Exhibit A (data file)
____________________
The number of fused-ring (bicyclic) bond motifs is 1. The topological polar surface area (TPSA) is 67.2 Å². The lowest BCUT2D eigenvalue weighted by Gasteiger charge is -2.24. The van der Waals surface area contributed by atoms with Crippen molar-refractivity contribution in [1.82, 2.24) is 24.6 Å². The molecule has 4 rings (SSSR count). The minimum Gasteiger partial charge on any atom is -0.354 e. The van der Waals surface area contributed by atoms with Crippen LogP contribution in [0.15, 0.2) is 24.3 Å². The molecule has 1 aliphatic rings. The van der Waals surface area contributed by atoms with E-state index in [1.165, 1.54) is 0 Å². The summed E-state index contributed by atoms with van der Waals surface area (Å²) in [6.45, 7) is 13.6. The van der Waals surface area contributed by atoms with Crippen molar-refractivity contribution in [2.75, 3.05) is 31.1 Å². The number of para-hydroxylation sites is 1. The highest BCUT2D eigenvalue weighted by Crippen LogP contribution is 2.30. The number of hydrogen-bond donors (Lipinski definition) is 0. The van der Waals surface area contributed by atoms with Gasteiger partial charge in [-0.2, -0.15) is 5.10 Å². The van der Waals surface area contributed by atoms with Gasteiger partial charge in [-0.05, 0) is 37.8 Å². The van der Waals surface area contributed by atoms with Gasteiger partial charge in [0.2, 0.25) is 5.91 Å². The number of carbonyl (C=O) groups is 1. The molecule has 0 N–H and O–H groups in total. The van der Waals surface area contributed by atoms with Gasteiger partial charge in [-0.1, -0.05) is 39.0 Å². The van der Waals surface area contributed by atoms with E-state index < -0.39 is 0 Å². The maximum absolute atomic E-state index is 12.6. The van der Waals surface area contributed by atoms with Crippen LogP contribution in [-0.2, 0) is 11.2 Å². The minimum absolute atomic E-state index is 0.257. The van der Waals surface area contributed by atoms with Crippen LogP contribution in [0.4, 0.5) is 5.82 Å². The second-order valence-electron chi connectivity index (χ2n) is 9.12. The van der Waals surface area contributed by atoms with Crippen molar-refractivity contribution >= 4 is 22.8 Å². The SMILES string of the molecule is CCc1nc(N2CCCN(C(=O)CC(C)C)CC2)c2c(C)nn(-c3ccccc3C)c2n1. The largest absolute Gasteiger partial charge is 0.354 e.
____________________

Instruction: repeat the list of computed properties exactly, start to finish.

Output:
The number of fused-ring (bicyclic) bond motifs is 1. The topological polar surface area (TPSA) is 67.2 Å². The lowest BCUT2D eigenvalue weighted by Gasteiger charge is -2.24. The van der Waals surface area contributed by atoms with Crippen molar-refractivity contribution in [1.82, 2.24) is 24.6 Å². The molecule has 4 rings (SSSR count). The minimum Gasteiger partial charge on any atom is -0.354 e. The van der Waals surface area contributed by atoms with Crippen LogP contribution in [0.15, 0.2) is 24.3 Å². The molecule has 1 aliphatic rings. The van der Waals surface area contributed by atoms with E-state index in [1.165, 1.54) is 0 Å². The summed E-state index contributed by atoms with van der Waals surface area (Å²) in [6.45, 7) is 13.6. The van der Waals surface area contributed by atoms with Crippen molar-refractivity contribution in [2.75, 3.05) is 31.1 Å². The number of para-hydroxylation sites is 1. The highest BCUT2D eigenvalue weighted by Crippen LogP contribution is 2.30. The number of hydrogen-bond donors (Lipinski definition) is 0. The van der Waals surface area contributed by atoms with Gasteiger partial charge in [-0.2, -0.15) is 5.10 Å². The van der Waals surface area contributed by atoms with Gasteiger partial charge in [-0.05, 0) is 37.8 Å². The van der Waals surface area contributed by atoms with Gasteiger partial charge in [0.2, 0.25) is 5.91 Å². The number of carbonyl (C=O) groups is 1. The molecule has 0 N–H and O–H groups in total. The van der Waals surface area contributed by atoms with Gasteiger partial charge in [-0.1, -0.05) is 39.0 Å². The van der Waals surface area contributed by atoms with E-state index < -0.39 is 0 Å². The maximum absolute atomic E-state index is 12.6. The van der Waals surface area contributed by atoms with Crippen LogP contribution in [-0.2, 0) is 11.2 Å². The minimum absolute atomic E-state index is 0.257. The van der Waals surface area contributed by atoms with Crippen LogP contribution in [0.4, 0.5) is 5.82 Å². The second-order valence-electron chi connectivity index (χ2n) is 9.12. The van der Waals surface area contributed by atoms with Crippen molar-refractivity contribution >= 4 is 22.8 Å². The SMILES string of the molecule is CCc1nc(N2CCCN(C(=O)CC(C)C)CC2)c2c(C)nn(-c3ccccc3C)c2n1. The largest absolute Gasteiger partial charge is 0.354 e.